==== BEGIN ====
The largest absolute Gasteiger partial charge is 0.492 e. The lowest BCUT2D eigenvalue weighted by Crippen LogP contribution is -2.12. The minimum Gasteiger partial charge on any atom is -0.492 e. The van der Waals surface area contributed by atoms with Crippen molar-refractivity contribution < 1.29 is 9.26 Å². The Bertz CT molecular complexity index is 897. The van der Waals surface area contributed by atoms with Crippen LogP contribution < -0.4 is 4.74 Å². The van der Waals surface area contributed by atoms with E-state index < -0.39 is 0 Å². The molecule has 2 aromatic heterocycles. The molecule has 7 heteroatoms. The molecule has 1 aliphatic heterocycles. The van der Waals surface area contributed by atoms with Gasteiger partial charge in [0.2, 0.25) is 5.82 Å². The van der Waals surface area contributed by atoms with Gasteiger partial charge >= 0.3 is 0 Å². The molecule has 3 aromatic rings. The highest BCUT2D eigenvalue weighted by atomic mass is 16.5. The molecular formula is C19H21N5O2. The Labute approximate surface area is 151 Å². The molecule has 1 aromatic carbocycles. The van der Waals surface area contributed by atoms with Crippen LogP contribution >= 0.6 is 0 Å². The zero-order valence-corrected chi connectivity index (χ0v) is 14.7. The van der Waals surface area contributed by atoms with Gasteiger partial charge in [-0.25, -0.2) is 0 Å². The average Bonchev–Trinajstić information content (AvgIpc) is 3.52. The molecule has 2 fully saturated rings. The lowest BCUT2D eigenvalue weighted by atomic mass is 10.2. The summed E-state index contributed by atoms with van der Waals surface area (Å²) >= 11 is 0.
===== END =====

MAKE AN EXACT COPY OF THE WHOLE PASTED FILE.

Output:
The largest absolute Gasteiger partial charge is 0.492 e. The lowest BCUT2D eigenvalue weighted by Crippen LogP contribution is -2.12. The minimum Gasteiger partial charge on any atom is -0.492 e. The van der Waals surface area contributed by atoms with Crippen molar-refractivity contribution < 1.29 is 9.26 Å². The Bertz CT molecular complexity index is 897. The van der Waals surface area contributed by atoms with Crippen LogP contribution < -0.4 is 4.74 Å². The van der Waals surface area contributed by atoms with E-state index < -0.39 is 0 Å². The molecule has 2 aromatic heterocycles. The molecule has 7 heteroatoms. The molecule has 1 aliphatic heterocycles. The van der Waals surface area contributed by atoms with Gasteiger partial charge in [0.2, 0.25) is 5.82 Å². The van der Waals surface area contributed by atoms with Gasteiger partial charge >= 0.3 is 0 Å². The molecule has 3 aromatic rings. The highest BCUT2D eigenvalue weighted by atomic mass is 16.5. The molecular formula is C19H21N5O2. The Labute approximate surface area is 151 Å². The molecule has 1 aromatic carbocycles. The van der Waals surface area contributed by atoms with Crippen LogP contribution >= 0.6 is 0 Å². The zero-order valence-corrected chi connectivity index (χ0v) is 14.7. The van der Waals surface area contributed by atoms with Gasteiger partial charge in [-0.25, -0.2) is 0 Å². The average Bonchev–Trinajstić information content (AvgIpc) is 3.52. The molecule has 2 fully saturated rings. The lowest BCUT2D eigenvalue weighted by atomic mass is 10.2. The summed E-state index contributed by atoms with van der Waals surface area (Å²) >= 11 is 0.